Journey to Yaoundé

By car. I look on cars here with incredulity, unable to comprehend how they can get people from point A to point B. Well, I guess they don’t necessarily: Dan drove us from Big Bekondo to Kumba, but from there Elsie and I hitched a ride to Yaoundé with the SIL translation consultants in their car.

The most noteworthy part of the first leg was the mudhole by Kake. With no apparent trigger factors, there was an enormous hole in the road—the tracks led down into a muddy depression two humps long—then the road continued merrily on its way. At the bottom of this hole, the mud came up to the windows—on Dan’s jacked up 4X4 Toyota Hilux.

Persistent washboard and plentiful potholes plagued the road from Kumba till closer to Douala when suddenly all was paved and wonderful, though the first section of paved road was spotted with enormous speed bumps that seemed to occur every 100 metres.

I’d size up Urs, the driver, as a European practiced in Cameroonian driving. He was a speed demon wherever the surface allowed and flew past slower moving vehicles despite oncoming traffic. (This is from the perspective of a very meek driver who usually doesn’t pass unless no one is coming.) I’ll grant you, it was important to pass those trucks on the level ground so we didn’t get stuck behind them labouring up a steep grade. But I find that Europeans on average drive faster and get much closer to both other objects and other cars than North Americans do. I maintain that greater challenges make better drivers, which is why Manitobans are such bad drivers.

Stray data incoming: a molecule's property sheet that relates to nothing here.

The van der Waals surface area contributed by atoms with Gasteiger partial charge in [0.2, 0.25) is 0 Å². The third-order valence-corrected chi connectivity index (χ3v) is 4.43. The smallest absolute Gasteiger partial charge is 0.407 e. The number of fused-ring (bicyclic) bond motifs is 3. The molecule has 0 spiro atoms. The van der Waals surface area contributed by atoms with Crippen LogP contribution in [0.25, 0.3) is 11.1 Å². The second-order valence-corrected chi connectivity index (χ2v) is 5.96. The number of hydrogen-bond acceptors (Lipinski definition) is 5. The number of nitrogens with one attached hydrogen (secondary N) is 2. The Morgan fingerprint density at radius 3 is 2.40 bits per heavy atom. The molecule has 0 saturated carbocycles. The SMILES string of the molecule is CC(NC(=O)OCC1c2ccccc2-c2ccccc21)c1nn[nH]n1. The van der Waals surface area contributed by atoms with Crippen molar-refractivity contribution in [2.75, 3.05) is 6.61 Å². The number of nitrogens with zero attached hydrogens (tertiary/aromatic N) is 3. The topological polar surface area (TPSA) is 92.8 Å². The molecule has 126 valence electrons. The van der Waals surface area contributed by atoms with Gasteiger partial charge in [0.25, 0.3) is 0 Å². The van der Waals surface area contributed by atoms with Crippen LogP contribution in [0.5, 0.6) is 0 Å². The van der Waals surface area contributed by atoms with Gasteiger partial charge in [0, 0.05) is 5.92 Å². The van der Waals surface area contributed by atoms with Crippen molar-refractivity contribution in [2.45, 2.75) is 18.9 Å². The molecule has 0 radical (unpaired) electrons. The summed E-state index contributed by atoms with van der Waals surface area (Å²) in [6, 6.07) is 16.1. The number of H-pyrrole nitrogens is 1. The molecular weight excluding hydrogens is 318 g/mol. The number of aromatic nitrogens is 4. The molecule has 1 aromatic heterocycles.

I think I slept through some of the more interesting parts of the journey for the last hour or so before we reached Douala, but I was very tired after two weeks of staying up past midnight every night chatting with Elsie and rising before 7. Nevertheless, I did observe a) banana plantations with the hands hanging in a blue sleeve to protect from “predators” and encourage uniform ripening, b) rubber plantations with little cups collecting the drips of white sap, c) what I’m told was a palm nut plantation with what looked like tree tops growing right on the ground, and d) some roadside nurseries featuring little bags of dirt overflowing with greenery or colourful leaves, presided over by taller shoots like calla lilies or tall shrubs.

We stopped to lunch at a service road to a rubber plantation. I was delighted to get a closer look at the trees but the others warned of the smell. What rubber smell, I thought, as I kept looking at the bottom of my shoes wondering if I’d stepped in animal poop. Oh, I guess that’s the rubber smell.

The last part of the journey, on paved roads, was very much like any other car trip I’ve taken, scenery included, with the exception of the appearance of orange-red wattle and daub-style houses. (This style of housing is not found in the rainforest; I’m guessing because it’d “melt.”) Even the “Total” gas station we stopped at could have been in North America or Europe: air conditioned inside with a selection of snack food (they sold Milka!!! but I held myself back), bathrooms around back in the usual state of cleanliness, uniformed attendants less than eager to be helpful.


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